Christine Wong Wins Inaugural B.C. Women’s Open
Richmond's Christine Wong - Image Credit Brad Ziemer/Twitter
By Brad Ziemer, British Columbia Golf
The par 4 seventh hole at Mayfair Lakes Golf & Country Club is rated as the toughest on the Richmond layout, but Christine Wong made it look easy in Sunday’s final round of the inaugural GolfBC Group B.C. Women’s Open.
Wong took an aggressive line with her driver, cutting the corner by taking her tee shot over the pond on the dogleg right hole. She was left with a chip of just 39 yards, which she proceeded to knock in the hole for an eagle that helped propel her to a two-shot win.
“I had 39 yards to it, so I wanted to land it about 30 yards,” said Wong, a Richmond native who teaches out of University Golf Club in Vancouver. “And when I teach, I teach a 30-yard shot, so I was like, ‘okay, I’ve got this,’ and it went in and I was like ‘Oh, my God! After that, I just played steady golf.”
That eagle took care of the double-bogey Wong registered when her opening tee shot Sunday went left and found water. “It was a little bit of a shaky start because it was a delayed start, it was windy, and it was kind of a flustered beginning to the round,” she said.
“But after that first hole I just said there’s 17 holes to go, let’s just hit fairways and greens the rest of the day.”
After opening with a four-under 68, Wong settled for an even-par round of 72 in Sunday’s finale, which was played in cool, wet conditions. Her four-under total was two shots better than Vancouver’s Victoria Liu, who recently returned home after completing her freshman year at Princeton University in New Jersey.
Wong earned $2,500 for the win and one additional perk she is quite excited about. The Vancouver Golf Tour, with help of tournament sponsor GolfBC, is paying Wong’s entry fee and providing her with airfare to compete in the Monday qualifier for this summer’s CP Women’s Open in Ottawa. That qualifier, where two spots in the LPGA event will be up for grabs, goes Aug. 19 at The Marshes Golf Club in Ottawa.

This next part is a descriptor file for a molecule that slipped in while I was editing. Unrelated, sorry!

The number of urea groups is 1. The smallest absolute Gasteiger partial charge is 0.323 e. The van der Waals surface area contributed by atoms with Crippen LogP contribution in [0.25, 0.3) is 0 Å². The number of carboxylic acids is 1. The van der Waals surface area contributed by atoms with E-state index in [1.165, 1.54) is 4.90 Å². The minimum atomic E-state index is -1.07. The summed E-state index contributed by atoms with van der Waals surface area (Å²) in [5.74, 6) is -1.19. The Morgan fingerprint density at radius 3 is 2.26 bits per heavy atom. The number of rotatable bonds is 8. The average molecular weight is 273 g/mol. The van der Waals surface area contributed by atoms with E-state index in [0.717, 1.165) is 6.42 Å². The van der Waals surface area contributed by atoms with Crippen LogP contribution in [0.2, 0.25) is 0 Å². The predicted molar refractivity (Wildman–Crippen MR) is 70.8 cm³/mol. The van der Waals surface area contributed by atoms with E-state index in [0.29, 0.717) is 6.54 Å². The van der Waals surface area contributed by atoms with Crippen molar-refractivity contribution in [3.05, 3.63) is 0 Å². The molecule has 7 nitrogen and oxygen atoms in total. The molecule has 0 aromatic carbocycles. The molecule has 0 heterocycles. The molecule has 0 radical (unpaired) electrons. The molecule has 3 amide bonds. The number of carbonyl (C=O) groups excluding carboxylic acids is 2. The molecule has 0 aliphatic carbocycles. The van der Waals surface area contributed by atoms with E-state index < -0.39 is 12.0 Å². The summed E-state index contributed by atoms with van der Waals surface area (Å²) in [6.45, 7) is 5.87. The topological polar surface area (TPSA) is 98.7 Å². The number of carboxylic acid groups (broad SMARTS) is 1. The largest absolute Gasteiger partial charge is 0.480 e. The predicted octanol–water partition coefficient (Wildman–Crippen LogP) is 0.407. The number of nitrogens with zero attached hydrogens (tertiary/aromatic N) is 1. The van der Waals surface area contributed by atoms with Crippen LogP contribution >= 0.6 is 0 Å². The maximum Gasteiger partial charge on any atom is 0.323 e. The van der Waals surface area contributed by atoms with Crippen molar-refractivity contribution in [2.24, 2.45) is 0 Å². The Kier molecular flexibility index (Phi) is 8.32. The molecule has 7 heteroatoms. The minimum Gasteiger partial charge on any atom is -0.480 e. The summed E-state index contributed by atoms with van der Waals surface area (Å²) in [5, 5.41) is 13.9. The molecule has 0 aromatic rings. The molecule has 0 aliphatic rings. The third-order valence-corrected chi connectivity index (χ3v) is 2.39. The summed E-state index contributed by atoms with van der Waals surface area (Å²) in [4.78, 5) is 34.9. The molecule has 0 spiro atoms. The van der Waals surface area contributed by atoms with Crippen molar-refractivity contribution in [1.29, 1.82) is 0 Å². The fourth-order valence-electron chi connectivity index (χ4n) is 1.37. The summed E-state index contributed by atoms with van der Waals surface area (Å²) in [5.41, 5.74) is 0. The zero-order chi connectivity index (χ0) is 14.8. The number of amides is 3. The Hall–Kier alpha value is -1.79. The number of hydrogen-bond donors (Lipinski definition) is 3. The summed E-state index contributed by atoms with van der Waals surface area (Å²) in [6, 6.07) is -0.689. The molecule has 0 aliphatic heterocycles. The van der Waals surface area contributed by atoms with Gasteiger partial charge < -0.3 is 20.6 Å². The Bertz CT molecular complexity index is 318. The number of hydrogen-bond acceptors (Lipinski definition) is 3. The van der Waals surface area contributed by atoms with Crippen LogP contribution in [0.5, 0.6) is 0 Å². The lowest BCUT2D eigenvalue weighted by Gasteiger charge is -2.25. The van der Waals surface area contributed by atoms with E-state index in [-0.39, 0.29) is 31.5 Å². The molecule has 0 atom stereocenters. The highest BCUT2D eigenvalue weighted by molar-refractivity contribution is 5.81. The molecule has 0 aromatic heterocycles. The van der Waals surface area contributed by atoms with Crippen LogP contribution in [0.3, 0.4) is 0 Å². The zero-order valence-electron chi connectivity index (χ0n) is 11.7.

“I am really excited about that, for sure,” Wong said. “I wasn’t planning on going originally, so now I am going to take the opportunity and go.” Wong doesn’t quite know what to expect. She’s never played a LPGA Tour Monday qualifier, although she has teed it up in one LPGA Tour event — the 2012 Canadian Women’s Open at Vancouver Golf Club — as well as the 2010 U.S. Women’s Open.
Vancouver's Victoria Liu - Golf Canada File Photo
“I am literally going in with an open mind,” she said. “I came into this event just trying to play my best. I will be going into that the same way.” If Wong plays her best at that Ottawa qualifier, she will have an excellent chance of playing her way into the CP Women’s Open. The San Diego State University graduate has established herself as the top female pro in British Columbia.
She acknowledges that brings some extra pressure when she tees it up in events like the one at Mayfair Lakes. She is the favourite, the player everyone wants to beat. “Honestly I do put pressure on myself, every single event,” said Wong, the reigning PGA of Canada Women’s Champion. “Even if it’s a G&G Tour or VGT one-day event, even playing a scramble event with four random people, I get nervous. It doesn’t matter.”
Wong will now try to work extra hard on sharpening up her game. Her teaching business is thriving and she will have to make time to play a little more than she perhaps had planned this summer.
Liu closed with a one-under 71 that included six birdies and was the event’s low amateur at two-under par, edging Emma Yang of Langley by two shots. Liu had a terrific freshman year at Princeton and was named the Ivy League’s rookie of the year.
She said it felt a little strange to be playing without teammates at Mayfair Lakes. “I never knew the team game was so different than individual,” she said. “We are still playing our own ball, but that team spirit and all the support you get from your teammates is very different. I really enjoyed that. I would say I like it even more than playing by myself.”
Liu is majoring in computer science at Princeton, where she has fellow Vancouver resident Tiffany Kong as a teammate. She will play her next event at the B.C. Women’s Amateur Championship, which goes June 21-24 at Pitt Meadows Golf Club.
Nayan Calsin Murdoch of Richmond finished third overall at one-under par, but earned second-place pro money of $1,500. Rie Komoto of McCleery and Jennifer Jones of Sandpiper won the first and second amateur flights, while Phyllis Laschuk of Point Grey beat Sandra Turbide of Maple Ridge in a playoff to win the senior division.